Transfer of shares—law and procedure
Transfer of shares—law and procedure

The following Corporate practice note provides comprehensive and up to date legal information covering:

  • Transfer of shares—law and procedure
  • Shares
  • Legal title and equitable title
  • Share transfers and the PSC register
  • The legal framework
  • Restrictions on transfer of shares
  • Identifying restrictions on transfer
  • Features of restrictions on transfer
  • Effect of a restriction on transfer
  • Removing, disapplying or waiving a restriction on transfer
  • More...

There are a number of circumstances in which shares in a company may be transferred, eg upon a sale of the shares, through the transmission of the shares by operation of law (eg upon the death or bankruptcy of a shareholder), by gift or upon the enforcement of a charge. For more information about the transmission of shares, see Q&A: Can personal representatives transfer shares in a company without a grant of probate?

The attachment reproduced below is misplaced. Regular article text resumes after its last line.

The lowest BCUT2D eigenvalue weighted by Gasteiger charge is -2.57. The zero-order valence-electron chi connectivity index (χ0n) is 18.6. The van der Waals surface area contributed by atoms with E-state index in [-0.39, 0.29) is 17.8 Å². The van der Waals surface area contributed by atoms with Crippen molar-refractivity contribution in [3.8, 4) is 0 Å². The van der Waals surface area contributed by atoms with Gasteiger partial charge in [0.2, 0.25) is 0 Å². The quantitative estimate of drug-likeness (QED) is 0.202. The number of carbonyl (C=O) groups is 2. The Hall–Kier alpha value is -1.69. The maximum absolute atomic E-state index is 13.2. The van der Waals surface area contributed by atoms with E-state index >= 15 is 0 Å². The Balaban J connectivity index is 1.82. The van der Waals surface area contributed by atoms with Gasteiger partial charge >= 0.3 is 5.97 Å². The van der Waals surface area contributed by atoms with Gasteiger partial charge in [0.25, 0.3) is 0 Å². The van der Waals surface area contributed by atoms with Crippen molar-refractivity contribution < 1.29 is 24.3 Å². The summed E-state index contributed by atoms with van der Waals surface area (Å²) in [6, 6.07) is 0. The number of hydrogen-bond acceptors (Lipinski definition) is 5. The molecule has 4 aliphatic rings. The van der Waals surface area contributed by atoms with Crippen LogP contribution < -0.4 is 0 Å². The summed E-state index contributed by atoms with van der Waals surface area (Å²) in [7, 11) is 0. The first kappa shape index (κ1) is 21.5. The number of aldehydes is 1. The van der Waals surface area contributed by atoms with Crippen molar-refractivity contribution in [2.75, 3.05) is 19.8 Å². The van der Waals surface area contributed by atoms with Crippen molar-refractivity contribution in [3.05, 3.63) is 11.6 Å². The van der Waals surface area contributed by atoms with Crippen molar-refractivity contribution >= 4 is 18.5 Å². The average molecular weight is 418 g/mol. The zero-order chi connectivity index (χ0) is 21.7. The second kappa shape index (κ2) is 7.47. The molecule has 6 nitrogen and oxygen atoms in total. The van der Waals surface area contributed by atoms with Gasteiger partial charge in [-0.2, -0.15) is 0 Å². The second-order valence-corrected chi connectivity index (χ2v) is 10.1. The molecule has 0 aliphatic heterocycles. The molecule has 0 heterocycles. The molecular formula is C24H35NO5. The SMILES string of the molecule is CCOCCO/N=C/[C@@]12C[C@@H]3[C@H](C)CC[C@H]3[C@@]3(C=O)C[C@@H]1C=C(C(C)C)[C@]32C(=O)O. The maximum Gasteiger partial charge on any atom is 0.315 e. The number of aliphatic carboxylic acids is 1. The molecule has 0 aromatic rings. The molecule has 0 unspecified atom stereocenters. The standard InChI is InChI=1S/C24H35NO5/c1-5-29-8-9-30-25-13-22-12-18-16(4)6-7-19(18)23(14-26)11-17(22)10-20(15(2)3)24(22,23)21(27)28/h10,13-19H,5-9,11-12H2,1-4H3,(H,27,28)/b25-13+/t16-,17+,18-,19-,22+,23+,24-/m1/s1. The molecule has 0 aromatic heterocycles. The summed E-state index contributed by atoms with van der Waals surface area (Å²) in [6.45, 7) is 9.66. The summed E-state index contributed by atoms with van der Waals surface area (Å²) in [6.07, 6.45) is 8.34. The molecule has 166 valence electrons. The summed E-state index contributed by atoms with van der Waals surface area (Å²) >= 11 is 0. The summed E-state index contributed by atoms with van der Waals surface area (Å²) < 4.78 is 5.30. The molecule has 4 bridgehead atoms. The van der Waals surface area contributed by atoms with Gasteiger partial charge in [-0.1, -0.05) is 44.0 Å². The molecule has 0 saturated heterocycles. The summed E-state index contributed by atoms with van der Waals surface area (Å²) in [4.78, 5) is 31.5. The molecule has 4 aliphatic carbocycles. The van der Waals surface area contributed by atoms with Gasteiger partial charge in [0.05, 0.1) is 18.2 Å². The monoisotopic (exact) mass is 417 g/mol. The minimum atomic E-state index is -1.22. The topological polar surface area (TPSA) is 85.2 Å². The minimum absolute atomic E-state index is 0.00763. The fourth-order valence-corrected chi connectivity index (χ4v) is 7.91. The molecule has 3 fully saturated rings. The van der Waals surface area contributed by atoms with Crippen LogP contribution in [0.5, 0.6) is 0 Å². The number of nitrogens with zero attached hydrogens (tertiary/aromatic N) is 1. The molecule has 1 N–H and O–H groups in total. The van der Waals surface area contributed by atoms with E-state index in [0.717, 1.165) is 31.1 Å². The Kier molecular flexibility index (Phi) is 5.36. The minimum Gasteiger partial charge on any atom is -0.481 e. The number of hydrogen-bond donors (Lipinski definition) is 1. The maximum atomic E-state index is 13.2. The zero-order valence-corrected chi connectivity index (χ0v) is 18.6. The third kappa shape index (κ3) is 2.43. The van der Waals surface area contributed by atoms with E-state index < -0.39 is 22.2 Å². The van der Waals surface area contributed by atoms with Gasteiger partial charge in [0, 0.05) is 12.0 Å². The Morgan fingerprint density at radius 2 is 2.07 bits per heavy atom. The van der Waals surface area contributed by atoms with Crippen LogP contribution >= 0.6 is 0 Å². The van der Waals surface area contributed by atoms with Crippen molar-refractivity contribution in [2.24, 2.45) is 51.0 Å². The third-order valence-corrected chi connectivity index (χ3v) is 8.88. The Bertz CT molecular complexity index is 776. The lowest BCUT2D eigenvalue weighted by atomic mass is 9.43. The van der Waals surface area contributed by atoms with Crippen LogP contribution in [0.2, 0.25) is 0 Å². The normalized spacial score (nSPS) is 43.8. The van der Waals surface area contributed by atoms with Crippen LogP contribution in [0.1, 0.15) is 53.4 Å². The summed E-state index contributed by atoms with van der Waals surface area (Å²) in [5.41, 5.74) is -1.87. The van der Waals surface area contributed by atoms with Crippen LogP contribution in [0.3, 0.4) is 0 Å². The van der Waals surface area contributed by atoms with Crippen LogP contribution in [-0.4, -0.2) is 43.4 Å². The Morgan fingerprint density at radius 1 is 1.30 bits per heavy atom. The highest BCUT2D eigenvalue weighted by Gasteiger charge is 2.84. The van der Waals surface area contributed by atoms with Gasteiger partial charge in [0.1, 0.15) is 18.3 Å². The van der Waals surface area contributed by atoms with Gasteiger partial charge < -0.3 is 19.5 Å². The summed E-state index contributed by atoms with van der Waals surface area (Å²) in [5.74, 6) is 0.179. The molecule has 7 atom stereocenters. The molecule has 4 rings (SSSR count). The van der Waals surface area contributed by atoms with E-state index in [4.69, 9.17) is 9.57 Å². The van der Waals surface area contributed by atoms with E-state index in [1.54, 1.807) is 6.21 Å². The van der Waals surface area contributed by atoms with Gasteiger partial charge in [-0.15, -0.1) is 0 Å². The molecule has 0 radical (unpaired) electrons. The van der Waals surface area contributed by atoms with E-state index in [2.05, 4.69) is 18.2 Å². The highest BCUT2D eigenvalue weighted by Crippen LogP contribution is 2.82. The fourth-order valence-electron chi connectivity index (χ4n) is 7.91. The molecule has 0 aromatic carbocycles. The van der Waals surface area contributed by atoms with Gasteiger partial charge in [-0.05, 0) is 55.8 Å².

It is most common for shares to be transferred upon a sale. A sale of shares will normally take place pursuant to the terms of a share purchase agreement or an option agreement.

A company may also buy back its own shares. For further information on share buybacks, see Practice Note: Share buybacks—a quick guide.

This Practice Note focuses on the transfer of the legal title in certificated shares upon a sale that is not a share buyback.

The transfer of shares in a listed company, an AIM company or a company with securities that are traded on any exchange is outside the scope of this Practice Note.

Shares

Shares in a company can be held in certificated form or uncertificated form.

Shares in a company are held in certificated form if the company has issued a physical share certificate in respect of the shares. Shares are held in uncertificated form if they are held through CREST (an

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